Keep your friends close and your enemies closer. Louisville may have been awarded the No. 1 overall seed over top-ranked Gonzaga after surviving the big East gauntlet, but the Selection Committee gave Pitino’s Cards no sense of security in the same region as college basketball’s primo programs.

Duke and Michigan State would be the worthiest of adversaries in a Final Four. Instead, Louisville may have to dispatch one of these nemeses before they reach the Georgia Dome. Louisville’s swirling defensive pressure is their hallmark and they’ve laminated themselves over opposing offenses like Mike Tyson’s face tattoo.

In addition to their suffocating full-court press, U of L’s guards and forwards have been expertly trained to anticipate passing lanes like cornerbacks and create deflections. Senegalese center Gorgui Dieng is a shot-blocker who puts a lid over the basket he’s defending, and as a whole, Louisville allows the fewest points per 100 possessions in the nation.

Duke is the antithesis of Louisville. Mason Plumlee has been the best center in the nation this season, but the Blue Devils are 18-1 with hot-shooting stretch-4 Ryan Kelly in the lineup.

The Blue Devils are deep in scorers at the guard position but Rasheed Sulaimon, Seth Curry, Tyler Thornton and Quinn Cook lack a certain grittiness on the defensive end. They can slap the floor all they want, but there are no Shane Battiers or Nolan Smiths in this rotation. Defensively, the Blue Devils don’t fit the profile of a national champion and perimeter defense is their Achilles’ heel. Even more disconcerting is that Plumlee, one of the nation’s most prolific rebounders, is crashing the boards solo. Duke is 322nd out of 346 teams in rebounds per game.

In the Round of 32, Duke could face the quintessential stretch-4 in 7-seed Creighton’s Doug McDermott. McDermott looks like a rec baller in his tall T and elbow pad, however, the overlooked Creighton junior is already a two-time All-American with an uber-efficient scoring arsenal.

He’s the only Creighton scorer putting up double-digit points, but he can score in a bevy of ways. In the first round, McDermott will have to overcome Cincinnati’s bludgeoning defense. The Bearcats are an old-school Big East defense that is ranked 26th or better in opponent points per game, field goal percentage and seventh nationally in blocks. Creighton isn’t the only mid-major threat in the Midwest either.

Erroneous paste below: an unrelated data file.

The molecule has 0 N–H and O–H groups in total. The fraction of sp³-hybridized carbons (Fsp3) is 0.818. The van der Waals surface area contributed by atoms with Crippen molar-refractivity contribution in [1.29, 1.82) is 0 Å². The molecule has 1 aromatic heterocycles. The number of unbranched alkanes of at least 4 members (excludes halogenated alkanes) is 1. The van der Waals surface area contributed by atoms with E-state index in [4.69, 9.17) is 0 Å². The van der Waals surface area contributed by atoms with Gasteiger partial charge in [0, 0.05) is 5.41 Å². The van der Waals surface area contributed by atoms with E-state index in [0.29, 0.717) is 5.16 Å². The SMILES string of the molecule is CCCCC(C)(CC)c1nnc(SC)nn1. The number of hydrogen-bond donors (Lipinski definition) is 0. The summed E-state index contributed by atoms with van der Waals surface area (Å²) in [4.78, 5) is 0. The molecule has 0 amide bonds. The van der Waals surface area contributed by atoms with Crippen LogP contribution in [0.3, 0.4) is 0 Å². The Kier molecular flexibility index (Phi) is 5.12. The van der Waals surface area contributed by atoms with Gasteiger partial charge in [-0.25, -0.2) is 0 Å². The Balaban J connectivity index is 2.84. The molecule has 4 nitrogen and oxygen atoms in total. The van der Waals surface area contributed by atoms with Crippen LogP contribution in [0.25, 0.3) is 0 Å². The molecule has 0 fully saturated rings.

Fourth-seeded Saint Louis honored the late Rick Majerus by outlasting VCU and Butler for the A-10’s regular season and tournament championships. Butler’s Brad Stevens believes Saint Louis could win it all.

Sixth-seeded Memphis is the only team beside Gonzaga in the tournament that went undefeated in conference play. Michigan State has remained under the radar for much of the season, but assuming they take care of business, Izzo and Coach K will square up in the Sweet 16.

The Spartans physical frontcourt has been trumpeted throughout the season, but guards Keith Appling and Gary Harris are filling it up on offense. Besides those two, there are a slew of other guards who can play spoiler in the tournament. Missouri’s Phil Pressey is one of the best distributors in the nation, and Oklahoma State’s Marcus Smart will be auditioning for NBA scouts on the tournament stage.

Meanwhile, at the top of the bracket, Louisville and their one-two combo of Peyton Siva and Russ Smith will be watching. Louisville’s path to the Final Four isn’t as unencumbered as Gonzaga’s in the West, but ultimately, if they survive this region, they’ll be hardened by the experience. There will be blood, bruises, sweat and tears, but when it's all said and done, Louisville red will run through the streets of Georgia at the Final Four.